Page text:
Today, December 6th, …
- …the 88th anniversary of the Halifax Explosion that destroyed much of the city, killed 2,000 people and injured many more.
- …the 16th anniversary of the Montreal Massacre, when 14 women were gunned down at l’École polytechnique by Marc Lépine.
- …the 43rd birthday of Indiana Jones.
An all-round day of calamities, I guess.
I don’t know how to react to Robyn Holukoff’s so-called viewpoint except to gasp. I also don’t know how to shoot down her viewpoint without attacking her personally. But the ennui that this young philosophy student displays towards the political process makes me see her as a shameful dishonour to her discipline.
What the hell is she thinking?! Or not thinking, as the case may be! I’m also sick of the slandering of all politicians. I don’t dispute that some enter political life as some kind of ego trip; others have questionable ethics, while others still aren’t the brightest bulbs in the House of Commons. But most are not like that. In fact, I could easily come up with a long list of politicians from all four major parties in Canada who, I believe, are decent and dedicated citizens at the core. Sure, some are also careerist, but why is that shunned upon in politics and not so much in other endeavours? Moreover, I’m tired of people whining that all parties are the same. Even the fact that the Liberals “liberally” take ideas from the left and the right, in itself, differentiates them from the Conservatives and the NDP. (Rightly or wrongly, I tend to view the BQ as the non/anti-federalist NDP in Quebec.) The parties are so different that you have to be a formidably lazy thinker not to see those differences.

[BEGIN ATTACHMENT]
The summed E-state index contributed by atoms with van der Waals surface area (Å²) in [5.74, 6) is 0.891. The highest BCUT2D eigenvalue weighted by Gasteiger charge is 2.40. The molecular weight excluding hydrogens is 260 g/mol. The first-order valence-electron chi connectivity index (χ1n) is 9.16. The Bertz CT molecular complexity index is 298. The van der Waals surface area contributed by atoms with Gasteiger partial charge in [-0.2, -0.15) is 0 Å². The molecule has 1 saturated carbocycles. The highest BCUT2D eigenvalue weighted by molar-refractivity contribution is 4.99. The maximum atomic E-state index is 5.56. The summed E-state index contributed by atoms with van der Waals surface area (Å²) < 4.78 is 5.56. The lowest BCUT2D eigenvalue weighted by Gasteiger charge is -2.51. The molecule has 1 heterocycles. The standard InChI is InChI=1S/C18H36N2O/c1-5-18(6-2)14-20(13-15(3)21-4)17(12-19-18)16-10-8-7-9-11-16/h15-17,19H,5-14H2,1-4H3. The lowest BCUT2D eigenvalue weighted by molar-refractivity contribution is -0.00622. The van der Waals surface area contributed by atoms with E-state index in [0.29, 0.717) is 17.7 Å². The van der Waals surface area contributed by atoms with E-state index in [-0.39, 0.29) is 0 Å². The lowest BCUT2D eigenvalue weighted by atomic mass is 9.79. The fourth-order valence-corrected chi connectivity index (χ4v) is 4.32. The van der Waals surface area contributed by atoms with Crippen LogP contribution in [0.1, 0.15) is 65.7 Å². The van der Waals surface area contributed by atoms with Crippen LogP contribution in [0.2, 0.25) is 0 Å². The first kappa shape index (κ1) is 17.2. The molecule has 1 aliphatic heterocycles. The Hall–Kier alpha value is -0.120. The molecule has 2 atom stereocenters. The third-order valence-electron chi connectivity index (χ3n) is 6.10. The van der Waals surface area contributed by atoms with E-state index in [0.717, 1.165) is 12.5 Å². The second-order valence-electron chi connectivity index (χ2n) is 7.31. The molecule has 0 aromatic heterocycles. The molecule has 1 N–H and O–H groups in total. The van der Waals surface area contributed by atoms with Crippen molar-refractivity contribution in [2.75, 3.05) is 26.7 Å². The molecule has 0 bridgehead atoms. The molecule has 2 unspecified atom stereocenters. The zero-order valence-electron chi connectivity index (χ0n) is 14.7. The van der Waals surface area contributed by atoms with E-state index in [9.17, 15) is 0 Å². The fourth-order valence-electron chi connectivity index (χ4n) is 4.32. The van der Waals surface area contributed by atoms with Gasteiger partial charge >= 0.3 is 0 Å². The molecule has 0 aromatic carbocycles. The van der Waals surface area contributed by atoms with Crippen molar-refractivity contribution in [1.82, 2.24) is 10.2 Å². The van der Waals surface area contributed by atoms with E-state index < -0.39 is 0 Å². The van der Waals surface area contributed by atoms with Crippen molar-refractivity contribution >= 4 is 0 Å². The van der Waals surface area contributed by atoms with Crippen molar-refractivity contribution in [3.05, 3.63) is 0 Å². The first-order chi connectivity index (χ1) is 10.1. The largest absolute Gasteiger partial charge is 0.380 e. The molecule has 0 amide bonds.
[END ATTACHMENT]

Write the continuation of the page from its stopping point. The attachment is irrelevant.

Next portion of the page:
Although one person commented that people like Holukoff present an argument for not letting some people vote, I tend to think the opposite. More and more, I think voting should be as mandatory as paying income tax. I can already hear the cries of how this would be dictatorial — a forcing of democracy — but bite me! It’s done in one form or another within other democracies (Australia, I believe).
Ironically, as I was reading her “aren’t-I-cute-and-clever” piece of crap, I got a call from a stranger canvassing for Halifax’s NDP candidate (and incumbent). I’ll be trekking to Bayers Road to get my Alexa sign myself (have motivation and car; will travel). If we’re heading towards another Liberal minority government, as many of us expect, then let it be one where the NDP holds the real balance of power. Because it DOES matter, Robyn, even if you’re too dim and smug to figure out that it does!
Now if you’ll excuse me, I have to go spit because I threw up a little bit in my mouth.
Addendum: Julie has decided respond to Robyn by developing a quiz for her. Go read it: it’s in English (after the intro paragraph).
aMMusing will be three years old on the 17th of this month.
When I started it, I didn’t give a second thought to the language in which I would write. Nearly all the blogs I had encountered at that point were from the United States and, consequently, written in
Merkin English. And shortly afterwards, when I discovered GeoURL, I found very few Canadian blogs that interested me, let alone blogs written in French.